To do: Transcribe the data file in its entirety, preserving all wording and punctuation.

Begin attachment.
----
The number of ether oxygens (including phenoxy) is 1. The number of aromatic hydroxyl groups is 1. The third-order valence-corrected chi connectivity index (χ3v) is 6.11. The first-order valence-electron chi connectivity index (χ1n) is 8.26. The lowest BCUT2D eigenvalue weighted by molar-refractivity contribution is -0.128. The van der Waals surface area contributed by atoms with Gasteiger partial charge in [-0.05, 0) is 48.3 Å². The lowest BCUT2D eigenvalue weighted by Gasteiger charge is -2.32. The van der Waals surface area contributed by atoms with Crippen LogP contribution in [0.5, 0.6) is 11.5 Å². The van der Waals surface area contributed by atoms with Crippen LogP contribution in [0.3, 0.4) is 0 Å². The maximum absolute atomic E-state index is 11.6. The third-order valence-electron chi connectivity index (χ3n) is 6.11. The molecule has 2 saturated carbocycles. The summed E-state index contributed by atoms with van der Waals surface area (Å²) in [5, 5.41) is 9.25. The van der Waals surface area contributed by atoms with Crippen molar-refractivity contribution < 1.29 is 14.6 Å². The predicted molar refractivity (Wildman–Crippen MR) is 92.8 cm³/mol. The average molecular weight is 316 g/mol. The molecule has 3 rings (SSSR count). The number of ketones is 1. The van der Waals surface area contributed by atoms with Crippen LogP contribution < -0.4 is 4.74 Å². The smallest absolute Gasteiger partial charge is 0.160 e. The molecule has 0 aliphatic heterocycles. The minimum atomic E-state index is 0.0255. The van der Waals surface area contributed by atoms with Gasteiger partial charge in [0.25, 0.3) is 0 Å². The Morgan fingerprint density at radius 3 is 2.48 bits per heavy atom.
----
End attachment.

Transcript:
The number of ether oxygens (including phenoxy) is 1. The number of aromatic hydroxyl groups is 1. The third-order valence-corrected chi connectivity index (χ3v) is 6.11. The first-order valence-electron chi connectivity index (χ1n) is 8.26. The lowest BCUT2D eigenvalue weighted by molar-refractivity contribution is -0.128. The van der Waals surface area contributed by atoms with Gasteiger partial charge in [-0.05, 0) is 48.3 Å². The lowest BCUT2D eigenvalue weighted by Gasteiger charge is -2.32. The van der Waals surface area contributed by atoms with Crippen LogP contribution in [0.5, 0.6) is 11.5 Å². The van der Waals surface area contributed by atoms with Crippen LogP contribution in [0.3, 0.4) is 0 Å². The maximum absolute atomic E-state index is 11.6. The third-order valence-electron chi connectivity index (χ3n) is 6.11. The molecule has 2 saturated carbocycles. The summed E-state index contributed by atoms with van der Waals surface area (Å²) in [5, 5.41) is 9.25. The van der Waals surface area contributed by atoms with Crippen molar-refractivity contribution < 1.29 is 14.6 Å². The predicted molar refractivity (Wildman–Crippen MR) is 92.8 cm³/mol. The average molecular weight is 316 g/mol. The molecule has 3 rings (SSSR count). The number of ketones is 1. The van der Waals surface area contributed by atoms with Crippen LogP contribution < -0.4 is 4.74 Å². The smallest absolute Gasteiger partial charge is 0.160 e. The molecule has 0 aliphatic heterocycles. The minimum atomic E-state index is 0.0255. The van der Waals surface area contributed by atoms with Gasteiger partial charge in [0.25, 0.3) is 0 Å². The Morgan fingerprint density at radius 3 is 2.48 bits per heavy atom.